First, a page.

Evaluation of Eutetranychus palmatus (Acari: Tetranychidae) as a pest of date palms in Israel.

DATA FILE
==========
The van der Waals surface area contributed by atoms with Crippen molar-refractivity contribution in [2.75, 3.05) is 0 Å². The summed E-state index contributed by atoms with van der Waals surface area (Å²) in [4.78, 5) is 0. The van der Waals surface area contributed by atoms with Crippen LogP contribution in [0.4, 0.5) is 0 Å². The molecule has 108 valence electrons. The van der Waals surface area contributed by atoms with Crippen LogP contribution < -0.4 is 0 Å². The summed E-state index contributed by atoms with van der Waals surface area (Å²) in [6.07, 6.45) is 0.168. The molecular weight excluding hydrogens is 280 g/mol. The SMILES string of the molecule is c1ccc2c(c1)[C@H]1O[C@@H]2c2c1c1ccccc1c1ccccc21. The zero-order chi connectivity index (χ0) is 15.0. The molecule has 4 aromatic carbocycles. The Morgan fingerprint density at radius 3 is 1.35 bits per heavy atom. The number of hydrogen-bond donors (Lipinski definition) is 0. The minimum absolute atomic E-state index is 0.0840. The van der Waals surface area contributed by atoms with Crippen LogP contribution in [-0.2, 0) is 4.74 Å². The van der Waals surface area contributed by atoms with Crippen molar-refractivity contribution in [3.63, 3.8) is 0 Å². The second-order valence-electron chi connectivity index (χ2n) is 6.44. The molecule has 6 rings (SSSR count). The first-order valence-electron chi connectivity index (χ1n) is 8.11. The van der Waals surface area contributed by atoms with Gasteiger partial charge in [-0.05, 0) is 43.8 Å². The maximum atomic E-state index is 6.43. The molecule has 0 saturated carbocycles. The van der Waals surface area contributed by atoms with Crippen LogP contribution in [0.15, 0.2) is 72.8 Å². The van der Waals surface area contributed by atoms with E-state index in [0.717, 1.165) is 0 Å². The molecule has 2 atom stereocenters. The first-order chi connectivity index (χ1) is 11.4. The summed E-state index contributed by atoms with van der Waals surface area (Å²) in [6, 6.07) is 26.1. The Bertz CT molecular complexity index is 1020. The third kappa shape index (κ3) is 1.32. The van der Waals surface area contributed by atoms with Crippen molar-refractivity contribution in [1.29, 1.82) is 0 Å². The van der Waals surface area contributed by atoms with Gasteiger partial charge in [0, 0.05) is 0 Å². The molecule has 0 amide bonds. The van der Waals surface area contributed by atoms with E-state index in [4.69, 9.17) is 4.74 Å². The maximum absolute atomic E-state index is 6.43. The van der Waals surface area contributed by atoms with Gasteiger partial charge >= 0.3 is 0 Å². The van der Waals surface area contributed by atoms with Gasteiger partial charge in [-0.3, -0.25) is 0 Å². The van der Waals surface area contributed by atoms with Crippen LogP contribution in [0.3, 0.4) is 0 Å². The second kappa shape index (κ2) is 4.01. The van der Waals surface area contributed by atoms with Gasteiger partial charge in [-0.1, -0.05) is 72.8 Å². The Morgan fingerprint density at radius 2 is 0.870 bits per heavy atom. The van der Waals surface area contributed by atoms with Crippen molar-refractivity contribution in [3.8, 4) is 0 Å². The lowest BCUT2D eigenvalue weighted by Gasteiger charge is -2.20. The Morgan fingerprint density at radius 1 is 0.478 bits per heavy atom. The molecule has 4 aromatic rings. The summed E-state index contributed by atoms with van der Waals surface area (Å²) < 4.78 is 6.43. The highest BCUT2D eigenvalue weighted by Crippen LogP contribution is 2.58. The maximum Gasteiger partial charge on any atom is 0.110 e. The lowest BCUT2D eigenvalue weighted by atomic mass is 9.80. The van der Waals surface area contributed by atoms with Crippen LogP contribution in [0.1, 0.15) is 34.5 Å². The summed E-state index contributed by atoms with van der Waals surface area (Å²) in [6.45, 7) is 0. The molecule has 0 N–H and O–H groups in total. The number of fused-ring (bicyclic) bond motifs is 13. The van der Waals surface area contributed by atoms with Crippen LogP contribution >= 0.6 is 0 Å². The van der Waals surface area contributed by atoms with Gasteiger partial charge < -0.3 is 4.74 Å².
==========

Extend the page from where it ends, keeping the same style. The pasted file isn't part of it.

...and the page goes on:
The spider mite Eutetranychus palmatus Attiah feeds on various palms. The objectives of this study were: (1) to study the phenology of this little-known species and (2) to determine its status as a pest of date fruit. During a three year study (2001-2003), infestations of E. palmatus on fruit strands began earlier than those of the pestiferous old world date mite, Oligonychus afrasiaticus (McGregor), but peak numbers of the latter were invariably much higher than those of E. palmatus. On fronds E. palmatus was observed from mid-winter throughout summer, its highest numbers being recorded from May to early June. Later, in July and August, E. palmatus populations declined. Oligonychus afrasiaticus was seldom found during winter and spring, but maintained small populations on the fronds in summer, concurrent with very large numbers on the fruit strands. Adult cumulative mite day levels of O. afrasiaticus (on fruit strands) were always considerably higher than those of E. palmatus, but on fronds the opposite was observed. Despite the relatively minor pest status of E. palmatus in comparison to O. afrasiaticus, growers who have experienced spider mite damage caused by high populations of E. palmatus very early in the season (April-May) are applying acaricides to treat this pest. The damage potential of E. palmatus is discussed and compared to that of O. afrasiaticus.